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  1. Sharpening the tools of imagination.Michael T. Stuart - 2022 - Synthese 200 (6):1-22.
    Thought experiments, models, diagrams, computer simulations, and metaphors can all be understood as tools of the imagination. While these devices are usually treated separately in philosophy of science, this paper provides a unified account according to which tools of the imagination are epistemically good insofar as they improve scientific imaginings. Improving scientific imagining is characterized in terms of epistemological consequences: more improvement means better consequences. A distinction is then drawn between tools being good in retrospect, at the time, and in (...)
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  • The consequences of seeing imagination as a dual‐process virtue.Ingrid Malm Lindberg - 2024 - Metaphilosophy 55 (2):162-174.
    Michael T. Stuart (2021 and 2022) has proposed imagination as an intellectual dual‐process virtue, consisting of imagination1 (underwritten by cognitive Type 1 processing) and imagination2 (supported by Type 2 processing). This paper investigates the consequences of taking such an account seriously. It proposes that the dual‐process view of imagination allows us to incorporate recent insights from virtue epistemology, providing a fresh perspective on how imagination can be epistemically reliable. The argument centers on the distinction between General Reliability (GR) and Functional (...)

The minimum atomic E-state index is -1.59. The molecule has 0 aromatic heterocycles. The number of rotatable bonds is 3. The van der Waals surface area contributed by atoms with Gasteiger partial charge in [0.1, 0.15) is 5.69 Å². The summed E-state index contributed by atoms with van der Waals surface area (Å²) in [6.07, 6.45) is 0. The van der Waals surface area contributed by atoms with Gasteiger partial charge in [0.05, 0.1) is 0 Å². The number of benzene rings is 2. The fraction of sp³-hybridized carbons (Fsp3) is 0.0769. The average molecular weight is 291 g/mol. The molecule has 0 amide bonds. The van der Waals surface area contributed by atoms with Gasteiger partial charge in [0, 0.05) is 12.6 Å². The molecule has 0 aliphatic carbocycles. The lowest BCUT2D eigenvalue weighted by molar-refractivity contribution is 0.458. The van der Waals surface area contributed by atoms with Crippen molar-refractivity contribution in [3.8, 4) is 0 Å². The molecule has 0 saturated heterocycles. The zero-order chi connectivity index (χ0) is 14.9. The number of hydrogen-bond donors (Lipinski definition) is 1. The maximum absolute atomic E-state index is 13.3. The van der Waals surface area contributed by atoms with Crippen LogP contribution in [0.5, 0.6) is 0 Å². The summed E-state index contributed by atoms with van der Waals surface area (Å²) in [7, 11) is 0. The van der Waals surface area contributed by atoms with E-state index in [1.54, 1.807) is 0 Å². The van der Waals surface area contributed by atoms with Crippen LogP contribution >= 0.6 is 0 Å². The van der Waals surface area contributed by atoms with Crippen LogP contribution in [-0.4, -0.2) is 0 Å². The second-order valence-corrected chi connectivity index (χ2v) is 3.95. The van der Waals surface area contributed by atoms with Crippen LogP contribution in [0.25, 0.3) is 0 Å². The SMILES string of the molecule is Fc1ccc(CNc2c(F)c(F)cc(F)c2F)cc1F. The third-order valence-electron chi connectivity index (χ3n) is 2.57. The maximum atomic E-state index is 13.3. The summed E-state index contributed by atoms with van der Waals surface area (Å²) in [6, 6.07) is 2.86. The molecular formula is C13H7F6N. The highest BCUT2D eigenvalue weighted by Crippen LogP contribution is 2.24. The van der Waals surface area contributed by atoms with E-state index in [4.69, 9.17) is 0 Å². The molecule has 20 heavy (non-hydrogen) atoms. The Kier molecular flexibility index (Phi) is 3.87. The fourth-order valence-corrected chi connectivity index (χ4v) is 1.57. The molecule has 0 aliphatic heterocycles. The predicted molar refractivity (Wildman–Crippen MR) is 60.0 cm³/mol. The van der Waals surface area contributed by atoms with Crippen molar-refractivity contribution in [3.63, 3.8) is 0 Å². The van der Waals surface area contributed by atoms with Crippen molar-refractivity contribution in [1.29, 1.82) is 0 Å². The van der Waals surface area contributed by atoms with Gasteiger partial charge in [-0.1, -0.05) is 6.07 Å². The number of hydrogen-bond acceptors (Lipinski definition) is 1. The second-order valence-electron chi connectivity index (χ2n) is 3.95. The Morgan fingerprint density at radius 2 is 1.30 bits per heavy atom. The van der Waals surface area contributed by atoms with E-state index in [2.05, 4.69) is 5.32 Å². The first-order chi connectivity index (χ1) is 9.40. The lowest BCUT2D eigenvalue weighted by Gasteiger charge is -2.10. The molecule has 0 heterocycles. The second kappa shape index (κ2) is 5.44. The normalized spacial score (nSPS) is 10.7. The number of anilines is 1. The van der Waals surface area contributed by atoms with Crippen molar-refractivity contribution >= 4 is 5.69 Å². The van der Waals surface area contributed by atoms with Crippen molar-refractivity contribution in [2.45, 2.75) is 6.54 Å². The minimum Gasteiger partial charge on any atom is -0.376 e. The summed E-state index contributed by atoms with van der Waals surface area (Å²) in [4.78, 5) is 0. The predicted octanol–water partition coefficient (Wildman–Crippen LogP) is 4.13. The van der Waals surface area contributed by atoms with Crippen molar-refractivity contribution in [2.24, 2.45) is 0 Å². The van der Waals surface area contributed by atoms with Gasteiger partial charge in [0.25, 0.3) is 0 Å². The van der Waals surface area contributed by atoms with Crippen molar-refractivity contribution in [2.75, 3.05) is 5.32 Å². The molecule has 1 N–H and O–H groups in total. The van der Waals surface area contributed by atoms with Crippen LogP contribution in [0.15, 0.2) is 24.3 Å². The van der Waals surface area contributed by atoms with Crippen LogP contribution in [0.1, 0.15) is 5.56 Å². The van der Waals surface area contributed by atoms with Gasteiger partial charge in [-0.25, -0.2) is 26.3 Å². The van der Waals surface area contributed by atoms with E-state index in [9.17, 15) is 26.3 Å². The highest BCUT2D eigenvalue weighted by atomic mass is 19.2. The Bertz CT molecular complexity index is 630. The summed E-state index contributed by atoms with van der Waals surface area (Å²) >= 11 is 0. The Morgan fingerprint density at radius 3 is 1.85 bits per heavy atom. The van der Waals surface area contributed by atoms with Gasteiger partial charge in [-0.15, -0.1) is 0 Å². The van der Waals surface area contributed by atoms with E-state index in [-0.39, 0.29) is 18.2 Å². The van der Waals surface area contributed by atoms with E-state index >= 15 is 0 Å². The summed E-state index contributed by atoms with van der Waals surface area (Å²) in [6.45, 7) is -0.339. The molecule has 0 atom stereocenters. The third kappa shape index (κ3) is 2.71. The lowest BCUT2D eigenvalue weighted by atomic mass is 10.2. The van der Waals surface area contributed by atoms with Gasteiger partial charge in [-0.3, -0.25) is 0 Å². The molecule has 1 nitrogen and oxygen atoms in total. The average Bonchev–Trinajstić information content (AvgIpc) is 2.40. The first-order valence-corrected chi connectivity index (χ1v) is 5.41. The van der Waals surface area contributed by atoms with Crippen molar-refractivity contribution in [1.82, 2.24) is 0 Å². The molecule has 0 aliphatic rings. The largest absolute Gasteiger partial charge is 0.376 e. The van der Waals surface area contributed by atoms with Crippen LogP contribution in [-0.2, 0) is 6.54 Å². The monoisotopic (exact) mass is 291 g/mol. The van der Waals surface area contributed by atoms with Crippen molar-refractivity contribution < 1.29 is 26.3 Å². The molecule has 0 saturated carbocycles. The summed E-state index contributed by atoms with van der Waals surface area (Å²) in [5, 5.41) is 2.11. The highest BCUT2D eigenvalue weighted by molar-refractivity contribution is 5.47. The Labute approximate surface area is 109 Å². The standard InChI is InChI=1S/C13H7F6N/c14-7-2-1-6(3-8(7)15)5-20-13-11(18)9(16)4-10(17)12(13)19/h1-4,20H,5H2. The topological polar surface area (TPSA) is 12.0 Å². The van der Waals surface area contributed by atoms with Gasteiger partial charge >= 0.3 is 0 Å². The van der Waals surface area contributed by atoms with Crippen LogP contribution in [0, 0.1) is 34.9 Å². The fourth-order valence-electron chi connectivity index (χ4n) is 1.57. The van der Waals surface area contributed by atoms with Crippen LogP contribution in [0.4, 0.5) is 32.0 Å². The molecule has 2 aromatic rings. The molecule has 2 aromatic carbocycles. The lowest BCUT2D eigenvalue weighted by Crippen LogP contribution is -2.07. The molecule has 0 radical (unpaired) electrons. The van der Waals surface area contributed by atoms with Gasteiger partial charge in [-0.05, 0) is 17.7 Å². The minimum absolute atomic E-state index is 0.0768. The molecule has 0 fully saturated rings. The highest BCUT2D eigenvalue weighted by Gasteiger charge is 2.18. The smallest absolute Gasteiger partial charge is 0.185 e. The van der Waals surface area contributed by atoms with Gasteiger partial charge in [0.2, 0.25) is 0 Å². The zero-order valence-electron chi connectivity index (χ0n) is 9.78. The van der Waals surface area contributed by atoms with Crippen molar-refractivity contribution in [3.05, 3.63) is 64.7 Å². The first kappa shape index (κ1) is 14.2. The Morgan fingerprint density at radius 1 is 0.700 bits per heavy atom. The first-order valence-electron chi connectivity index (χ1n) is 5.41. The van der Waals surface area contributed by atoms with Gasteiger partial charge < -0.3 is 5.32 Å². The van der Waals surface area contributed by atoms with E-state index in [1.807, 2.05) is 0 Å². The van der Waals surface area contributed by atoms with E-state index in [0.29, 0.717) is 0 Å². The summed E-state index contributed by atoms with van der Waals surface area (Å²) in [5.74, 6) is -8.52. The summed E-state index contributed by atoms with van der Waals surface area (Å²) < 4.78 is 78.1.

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  • A Means-End Account of Explainable Artificial Intelligence.Oliver Buchholz - 2023 - Synthese 202 (33):1-23.
    Explainable artificial intelligence (XAI) seeks to produce explanations for those machine learning methods which are deemed opaque. However, there is considerable disagreement about what this means and how to achieve it. Authors disagree on what should be explained (topic), to whom something should be explained (stakeholder), how something should be explained (instrument), and why something should be explained (goal). In this paper, I employ insights from means-end epistemology to structure the field. According to means-end epistemology, different means ought to be (...)
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